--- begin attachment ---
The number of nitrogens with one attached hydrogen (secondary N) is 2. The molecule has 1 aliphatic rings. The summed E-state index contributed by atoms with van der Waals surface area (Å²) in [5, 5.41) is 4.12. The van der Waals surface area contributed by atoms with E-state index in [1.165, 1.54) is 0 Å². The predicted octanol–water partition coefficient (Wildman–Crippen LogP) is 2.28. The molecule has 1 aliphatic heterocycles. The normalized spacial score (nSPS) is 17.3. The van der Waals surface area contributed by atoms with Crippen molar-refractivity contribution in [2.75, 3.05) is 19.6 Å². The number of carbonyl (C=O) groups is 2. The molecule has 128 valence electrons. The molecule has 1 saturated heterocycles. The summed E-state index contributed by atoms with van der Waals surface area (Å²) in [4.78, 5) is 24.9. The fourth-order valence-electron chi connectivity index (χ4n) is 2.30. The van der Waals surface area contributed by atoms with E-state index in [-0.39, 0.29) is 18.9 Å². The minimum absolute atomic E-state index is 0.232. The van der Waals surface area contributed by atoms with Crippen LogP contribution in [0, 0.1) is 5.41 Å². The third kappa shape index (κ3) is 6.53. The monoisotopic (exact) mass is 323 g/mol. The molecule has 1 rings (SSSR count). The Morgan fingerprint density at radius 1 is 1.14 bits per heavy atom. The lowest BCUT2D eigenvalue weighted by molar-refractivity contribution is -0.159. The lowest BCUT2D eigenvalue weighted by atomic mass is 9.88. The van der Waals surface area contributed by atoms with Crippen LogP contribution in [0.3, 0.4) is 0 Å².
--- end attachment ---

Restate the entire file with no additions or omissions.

The number of nitrogens with one attached hydrogen (secondary N) is 2. The molecule has 1 aliphatic rings. The summed E-state index contributed by atoms with van der Waals surface area (Å²) in [5, 5.41) is 4.12. The van der Waals surface area contributed by atoms with E-state index in [1.165, 1.54) is 0 Å². The predicted octanol–water partition coefficient (Wildman–Crippen LogP) is 2.28. The molecule has 1 aliphatic heterocycles. The normalized spacial score (nSPS) is 17.3. The van der Waals surface area contributed by atoms with Crippen molar-refractivity contribution in [2.75, 3.05) is 19.6 Å². The number of carbonyl (C=O) groups is 2. The molecule has 128 valence electrons. The molecule has 1 saturated heterocycles. The summed E-state index contributed by atoms with van der Waals surface area (Å²) in [4.78, 5) is 24.9. The fourth-order valence-electron chi connectivity index (χ4n) is 2.30. The van der Waals surface area contributed by atoms with E-state index in [-0.39, 0.29) is 18.9 Å². The minimum absolute atomic E-state index is 0.232. The van der Waals surface area contributed by atoms with Crippen LogP contribution in [0, 0.1) is 5.41 Å². The third kappa shape index (κ3) is 6.53. The monoisotopic (exact) mass is 323 g/mol. The molecule has 1 rings (SSSR count). The Morgan fingerprint density at radius 1 is 1.14 bits per heavy atom. The lowest BCUT2D eigenvalue weighted by molar-refractivity contribution is -0.159. The lowest BCUT2D eigenvalue weighted by atomic mass is 9.88. The van der Waals surface area contributed by atoms with Crippen LogP contribution in [0.3, 0.4) is 0 Å².